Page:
Monday, January 16, 2023

Gazing into the heavens for what was right under my nose.

My starting point is simple. Having listened to theological debate, and from time to time participated with zest, the conversations in churches and seminaries, other conversations in mosques and synagogues, temples and Buddhist practice centers, I imagined that the heart of religion must be belief in something, some god or hierarchy of gods or at least some guiding philosophy. All these people seem to be talking and arguing about something. As a matter of fact, listening to the participants, where you stood regarding that “something” is what really matters: does god exist, and existing, how does this entity or reality function in relation to my life and my relationships.

Late on a very dark night I stood on the deck of an overnight boat in New Zealand’s Milford Sound looking into one of the clearest, deepest views of the Milky Way possible from earth; although the view seemed upside down, it points into the galactic center of the constellation. I tried to hold this “god-question,” and just wait. I practice in a school of Zen Buddhism so I waited a fairly long time. As I was headed back to bed with no answers but strangely refreshed, it hit me that the only reason I even entertained the question at all was that my mother’s mother’s sister-in-law, Aunt Edna, gave up her opposition to my mother marrying my father who was neither Irish nor Catholic which produced me. Then through a series of adolescent experiences, followed by a very thorough liberal education, I found myself working through the first post Vatican 2 version of the Jesuit ratio studiorum, and voila both my questions and answers.

I’d assumed that the question itself, or even a constellation of questions after years of attempted answers has been honed down to a few targeted inquiries about a set of principles that undergird the universe and life itself. The assumption is that among possible solutions there is perhaps a group that can be labeled monotheist, another animist, others atheist, generally Buddhist or questioning, and purely scientific (my list is not exhaustive). We imagine that by exercising the revered technique of careful reasonable debate, time and again, after many generations we come to something at least closer to things as they really are.

But what if all that questioning itself carried a kind of genetic code?

We all know that any objective observer has to take his or her personal proclivities into the matrix of the arguments formulation. The point is to really be objective and remove all the personal bits.

But my personal questions seemed to be leading in another direction.

Here’s a hypothesis: the questions themselves are not useful because their answers are totally predictable. It is not as if we had a set of mathematical problems that the best brains in the universe had been puzzling over forever and never arriving at a solution. Nor am I talking about a set of assumptions and prejudices that shape and distort my peculiar take on the world. That would mean that the questions themselves were fresh and appropriate to the situation that presented itself. What if they were not designed to do that?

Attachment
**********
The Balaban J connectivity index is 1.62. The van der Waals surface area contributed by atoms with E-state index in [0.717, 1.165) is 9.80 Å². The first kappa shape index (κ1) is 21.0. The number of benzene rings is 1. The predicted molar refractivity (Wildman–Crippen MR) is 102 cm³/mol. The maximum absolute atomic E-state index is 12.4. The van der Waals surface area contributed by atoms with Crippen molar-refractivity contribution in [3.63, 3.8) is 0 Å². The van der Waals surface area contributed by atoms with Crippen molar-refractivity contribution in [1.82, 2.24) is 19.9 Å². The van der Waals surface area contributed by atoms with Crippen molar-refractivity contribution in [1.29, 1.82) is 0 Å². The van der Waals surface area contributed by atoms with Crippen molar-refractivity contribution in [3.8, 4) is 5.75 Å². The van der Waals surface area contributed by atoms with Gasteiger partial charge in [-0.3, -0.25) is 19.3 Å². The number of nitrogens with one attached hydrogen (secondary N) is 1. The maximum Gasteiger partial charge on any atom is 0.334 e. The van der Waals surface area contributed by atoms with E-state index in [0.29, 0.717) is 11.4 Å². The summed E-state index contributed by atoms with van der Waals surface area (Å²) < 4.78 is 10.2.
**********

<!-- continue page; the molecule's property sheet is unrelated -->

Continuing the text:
I was trying to find out how many Christians, of the many varieties, exist in the world. I came across a pretty straightforward analysis of the percentage of the people who currently belong to one of the world’s religions now, and how many will be expected to follow that set of beliefs and practices by 2065. The Changing Global Religious Landscape was produced by the Pew Research Center so the science behind the analysis is reasonably reliable. Belonging to a religion covers a multitude of sins, but it at least sorts out the proportional weight my fellow humans will be giving to the current ways that the god-question is being addressed in broad strokes. It also gives some predictors, given current demographic information about the social, racial and cultural make-up of the populations in question. And there were some startling predictions: that Muslims and Christians would be numerically equal within 40 plus years; there will be no major religious conversions, lateral shifting due to marriage and other circumstance only; that Buddhists, one of the smaller demographics, would continue to diminish. I have cast my fate with a non-aggressive sect without much clout.

Also my beloved “none's” would neither increase nor decrease. Their proportional strength can be predicted simply by statistically figuring out the birth rate among "none” mothers in just the same way that the scientists determined the relative number of children born to spiritualist mothers. It was shocking to see that the “none's” were treated the same as any other category. To my mind, their choice to not follow a religion was perhaps the clearest of the intellectual/philosophical positions with regard to the god-question. But the Pew researchers said with confidence their numbers would not increase.

My precious questions about the nature of reality, the existence of god, and the virgin birth had their origin in the moment that Edna gave up her opposition to my mother marrying my father. And this much is also predictable: in 2065 the same questions will be asked with the same responses. Their genetic code does not tolerate innovation or dissent. I am not exactly sure how to apply Darwin to the genetic code of the god-question. Our environment is changing, pressures are shifting and will favor different adaptations, but will this require thousands or millions of years?

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